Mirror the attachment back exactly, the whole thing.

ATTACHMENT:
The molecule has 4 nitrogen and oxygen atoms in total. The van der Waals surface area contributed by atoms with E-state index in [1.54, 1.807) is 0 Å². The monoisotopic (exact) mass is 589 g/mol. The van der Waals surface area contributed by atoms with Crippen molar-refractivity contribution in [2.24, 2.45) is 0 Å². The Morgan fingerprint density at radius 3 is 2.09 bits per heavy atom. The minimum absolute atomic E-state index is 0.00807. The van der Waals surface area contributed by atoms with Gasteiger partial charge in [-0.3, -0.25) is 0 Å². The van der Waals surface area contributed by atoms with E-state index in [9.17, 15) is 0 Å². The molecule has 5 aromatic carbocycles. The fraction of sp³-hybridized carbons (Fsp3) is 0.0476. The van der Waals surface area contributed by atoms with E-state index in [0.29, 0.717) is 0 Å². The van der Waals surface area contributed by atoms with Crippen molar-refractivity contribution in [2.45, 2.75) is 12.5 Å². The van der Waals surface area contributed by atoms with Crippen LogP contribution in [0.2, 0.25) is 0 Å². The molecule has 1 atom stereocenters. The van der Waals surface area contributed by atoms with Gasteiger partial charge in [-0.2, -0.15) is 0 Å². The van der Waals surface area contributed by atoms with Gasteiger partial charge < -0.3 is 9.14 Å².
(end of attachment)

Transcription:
The molecule has 4 nitrogen and oxygen atoms in total. The van der Waals surface area contributed by atoms with E-state index in [1.54, 1.807) is 0 Å². The monoisotopic (exact) mass is 589 g/mol. The van der Waals surface area contributed by atoms with Crippen molar-refractivity contribution in [2.24, 2.45) is 0 Å². The Morgan fingerprint density at radius 3 is 2.09 bits per heavy atom. The minimum absolute atomic E-state index is 0.00807. The van der Waals surface area contributed by atoms with Gasteiger partial charge in [-0.3, -0.25) is 0 Å². The van der Waals surface area contributed by atoms with E-state index in [9.17, 15) is 0 Å². The molecule has 5 aromatic carbocycles. The fraction of sp³-hybridized carbons (Fsp3) is 0.0476. The van der Waals surface area contributed by atoms with E-state index in [0.29, 0.717) is 0 Å². The van der Waals surface area contributed by atoms with Crippen molar-refractivity contribution in [2.45, 2.75) is 12.5 Å². The van der Waals surface area contributed by atoms with Crippen LogP contribution in [0.2, 0.25) is 0 Å². The molecule has 1 atom stereocenters. The van der Waals surface area contributed by atoms with Gasteiger partial charge in [-0.2, -0.15) is 0 Å². The van der Waals surface area contributed by atoms with Gasteiger partial charge < -0.3 is 9.14 Å².